Don't replicate word for word, but rephrase a lot and add your personal vision and motivation to your content.
That way you will stand out even more! Which loops back to number 2 :-)
A Big One: SEO and keywords:
Using content and SEO to attract new students
SEO, which stands for Search Engine Optimization, is a technical strategy to optimize all your content, from website to social content, with a keyword rich and user related search.
OK, but what does it mean in non-technical terms? Your content should be created to tailor the needs of your ideal client. The text and images should match the search terms used by your ideal client. This is done by using the correct keywords.
In search engines like Google(also YouTube) or Bing, people type in the topic they want to search for.
Yeah, groundbreaking, I know...
This is not always just one word. It can also be a short sentence.
For example "free acoustic guitar lessons".
These are the keywords that could direct people to your website!
After typing in that search phrase, the search engine will present you with a lot of found results. This is where SEO comes into the picture. The search engine will show the results that are the best match for the search term.
In this case, it will probably not show "paid electric guitar lessons", and absolutely no "trumpet lessons for classical players".
You get the idea :-)
On your website, you want the text and even images to match your ideal client/student.
After you did your customer, competitor and USP research, you will end up with a list of topics that you can create content around. This will be your list of keywords that you want to use in all your content.
This content will be added to the pages of your website, and even in the social post you create! All this will tell the search engine that your website might be a good candidate for the person searching "free acoustic guitar lessons".
Do you have a few pages talking about guitar lessons for beginners, acoustic guitar lessons and free basic guitar lessons? The search engine might find you a good fit for the search term "free acoustic guitar lessons".
Again, there is a more technical approach to this, which will be another full blog post in itself.
Important! If you want a big list of interesting guitar-related keywords, that you can use to create useful content, contact me here.
You Should Build a website, Of Course
Why and how to create a website to promote your lessons
Probably the most important thing to do, when you want to start with online guitar lessons! You need your own website.
There are many options available to setup a basic website online. They also have a variety of costs, and the pricing usually depends on the technical aspect and extra service you want to have.
If you setup a basic site, make sure it has at least these pages:
- Home page, the page people land on when they type in your url (for example: fachords.com)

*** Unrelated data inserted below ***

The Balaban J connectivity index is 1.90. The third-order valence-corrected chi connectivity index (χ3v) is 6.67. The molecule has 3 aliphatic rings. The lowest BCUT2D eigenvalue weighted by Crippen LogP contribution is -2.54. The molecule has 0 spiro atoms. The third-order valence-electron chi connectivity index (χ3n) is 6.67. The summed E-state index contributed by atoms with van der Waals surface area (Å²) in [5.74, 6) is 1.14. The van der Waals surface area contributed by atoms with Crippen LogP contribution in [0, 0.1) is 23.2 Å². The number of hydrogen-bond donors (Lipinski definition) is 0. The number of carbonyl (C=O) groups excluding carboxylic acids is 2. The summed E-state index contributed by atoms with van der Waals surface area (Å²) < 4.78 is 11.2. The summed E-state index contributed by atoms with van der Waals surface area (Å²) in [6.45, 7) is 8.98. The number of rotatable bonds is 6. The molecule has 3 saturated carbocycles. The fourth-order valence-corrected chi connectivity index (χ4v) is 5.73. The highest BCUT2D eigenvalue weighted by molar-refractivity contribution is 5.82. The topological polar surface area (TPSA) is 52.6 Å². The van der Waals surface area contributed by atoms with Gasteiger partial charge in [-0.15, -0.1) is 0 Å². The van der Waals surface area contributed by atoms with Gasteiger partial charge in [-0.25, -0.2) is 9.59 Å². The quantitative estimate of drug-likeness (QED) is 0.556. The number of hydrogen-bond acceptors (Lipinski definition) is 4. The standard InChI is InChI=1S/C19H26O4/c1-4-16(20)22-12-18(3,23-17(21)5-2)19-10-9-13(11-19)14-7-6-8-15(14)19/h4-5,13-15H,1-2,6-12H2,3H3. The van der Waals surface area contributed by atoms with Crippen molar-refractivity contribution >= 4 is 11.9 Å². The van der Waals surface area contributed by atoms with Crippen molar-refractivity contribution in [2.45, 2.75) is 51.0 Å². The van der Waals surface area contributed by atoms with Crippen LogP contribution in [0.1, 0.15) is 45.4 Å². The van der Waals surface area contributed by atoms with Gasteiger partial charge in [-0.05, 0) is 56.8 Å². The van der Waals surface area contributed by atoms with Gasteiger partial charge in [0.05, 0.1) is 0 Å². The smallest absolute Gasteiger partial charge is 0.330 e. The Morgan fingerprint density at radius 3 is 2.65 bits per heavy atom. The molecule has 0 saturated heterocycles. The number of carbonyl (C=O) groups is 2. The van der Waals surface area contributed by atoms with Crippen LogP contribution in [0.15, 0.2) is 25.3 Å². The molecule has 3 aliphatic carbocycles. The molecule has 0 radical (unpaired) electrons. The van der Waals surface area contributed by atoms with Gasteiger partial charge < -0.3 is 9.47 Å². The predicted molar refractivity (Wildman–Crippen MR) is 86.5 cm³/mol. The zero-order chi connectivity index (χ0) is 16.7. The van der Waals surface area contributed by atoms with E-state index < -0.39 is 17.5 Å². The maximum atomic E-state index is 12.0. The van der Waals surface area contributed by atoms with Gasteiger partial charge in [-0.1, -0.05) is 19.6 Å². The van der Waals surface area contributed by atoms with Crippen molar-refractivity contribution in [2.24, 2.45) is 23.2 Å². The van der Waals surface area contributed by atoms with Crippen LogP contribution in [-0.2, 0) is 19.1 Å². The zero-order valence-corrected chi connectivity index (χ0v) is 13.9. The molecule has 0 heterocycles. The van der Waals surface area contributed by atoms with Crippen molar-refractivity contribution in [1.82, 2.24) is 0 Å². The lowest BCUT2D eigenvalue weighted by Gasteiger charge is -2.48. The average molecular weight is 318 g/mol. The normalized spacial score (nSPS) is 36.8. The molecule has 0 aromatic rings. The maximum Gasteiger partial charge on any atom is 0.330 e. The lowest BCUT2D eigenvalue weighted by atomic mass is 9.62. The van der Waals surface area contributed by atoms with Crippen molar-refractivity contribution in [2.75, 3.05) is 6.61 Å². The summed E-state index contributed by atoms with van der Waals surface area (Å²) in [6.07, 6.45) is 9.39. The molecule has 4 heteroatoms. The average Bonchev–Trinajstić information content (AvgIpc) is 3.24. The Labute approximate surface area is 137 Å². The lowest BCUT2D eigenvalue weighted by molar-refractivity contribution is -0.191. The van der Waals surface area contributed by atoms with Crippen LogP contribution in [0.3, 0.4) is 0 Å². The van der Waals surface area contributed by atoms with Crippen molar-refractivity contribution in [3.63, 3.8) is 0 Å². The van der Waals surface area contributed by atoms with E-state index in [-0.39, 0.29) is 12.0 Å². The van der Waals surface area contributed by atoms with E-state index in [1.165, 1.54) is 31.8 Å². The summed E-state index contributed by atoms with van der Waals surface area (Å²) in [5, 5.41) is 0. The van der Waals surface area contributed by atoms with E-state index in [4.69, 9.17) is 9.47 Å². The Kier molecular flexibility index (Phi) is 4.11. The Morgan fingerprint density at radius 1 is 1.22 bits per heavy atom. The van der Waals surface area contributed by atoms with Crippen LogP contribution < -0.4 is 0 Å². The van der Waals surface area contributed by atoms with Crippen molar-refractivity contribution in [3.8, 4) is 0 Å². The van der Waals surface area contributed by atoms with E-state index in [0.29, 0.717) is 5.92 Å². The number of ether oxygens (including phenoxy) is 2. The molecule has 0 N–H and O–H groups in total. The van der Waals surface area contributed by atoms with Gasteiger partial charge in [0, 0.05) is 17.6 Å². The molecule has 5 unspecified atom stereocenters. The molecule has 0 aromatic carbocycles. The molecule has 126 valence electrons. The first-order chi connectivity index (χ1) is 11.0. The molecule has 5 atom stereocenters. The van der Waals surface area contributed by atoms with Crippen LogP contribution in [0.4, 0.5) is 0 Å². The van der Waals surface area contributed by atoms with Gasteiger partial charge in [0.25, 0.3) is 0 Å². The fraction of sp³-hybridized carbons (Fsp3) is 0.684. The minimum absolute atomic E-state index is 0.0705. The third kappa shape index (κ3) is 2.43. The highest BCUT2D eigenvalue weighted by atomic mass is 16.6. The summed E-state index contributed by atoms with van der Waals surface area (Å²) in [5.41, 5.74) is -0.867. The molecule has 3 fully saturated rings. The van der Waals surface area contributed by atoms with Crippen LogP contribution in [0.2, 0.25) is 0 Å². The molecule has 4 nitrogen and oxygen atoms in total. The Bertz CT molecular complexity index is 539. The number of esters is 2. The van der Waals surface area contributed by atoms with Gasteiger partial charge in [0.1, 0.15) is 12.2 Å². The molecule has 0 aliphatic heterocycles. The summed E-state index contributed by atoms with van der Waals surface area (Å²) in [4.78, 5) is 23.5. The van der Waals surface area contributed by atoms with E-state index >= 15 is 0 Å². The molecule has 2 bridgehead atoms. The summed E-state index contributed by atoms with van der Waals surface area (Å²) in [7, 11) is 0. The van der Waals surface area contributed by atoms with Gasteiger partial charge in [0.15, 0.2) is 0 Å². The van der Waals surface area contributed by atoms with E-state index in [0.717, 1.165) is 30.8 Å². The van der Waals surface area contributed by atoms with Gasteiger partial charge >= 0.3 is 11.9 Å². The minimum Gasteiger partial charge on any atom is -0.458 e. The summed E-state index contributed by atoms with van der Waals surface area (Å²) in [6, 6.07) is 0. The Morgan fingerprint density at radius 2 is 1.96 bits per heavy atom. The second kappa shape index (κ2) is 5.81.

- An about page: Tell people who you are, what they can expect from you and how they can contact you.
- A separate contact page: people often search for a way to contact you if they are interested in your services. Make it easy and clear for your visitors where and how they can contact you.
- A product/sales page: Add a few of your top products and/or services to this page to show new students what they can expect.
- Optional: Images/Videos/Music page. Here, you can showcase your other work to set the tone of your work (pun intended). As a music teacher, this can give a nice overview of your skills, combined with something your students can work towards.
More pages are optional, such as a blog page that contains updates and such.
Lastly, add a sign-up form on multiple places on your website. A good practice can be to add it to the footer (bottom part) of your site. That way, it will appear on every page.
You can also work with pop-up forms or designated sign-up pages. All of this will connect to the next part, email marketing.
You Want To Create Your List Of Contacts (read: Email Marketing the good way)
This is probably the most important part of your online marketing. Email marketing is still a strong and valuable tool to use.
An important factor of email marketing is, you "own" your list of clients/fans.
They have signed up for your email marketing, and you can send content directly into their inbox!
Yes, you can do somewhat the same on social media, but we have seen in the past that social media communication can change due to platform changes, which sometimes disables targeted communication with your best fans altogether! (Looking at you, Facebook...).
In a nutshell, with email marketing you control all the emails that you send out on a regular basis.
Email marketing works best if you have a certain consistency in it.
Sending emails out on a regular basis, with content that is tailored to your best audience will usually work best.
Even though you can get very advanced with email marketing and create marketing funnels (targeted email series that point towards a certain product/goal in the end), it might be good to start simple.
You can sign up for a free service like mailerlite or mailchimp, put a newsletter sign-up form on your website and start sending out emails on a regular basis.
If you keep the main topics around your main content, you should be fine.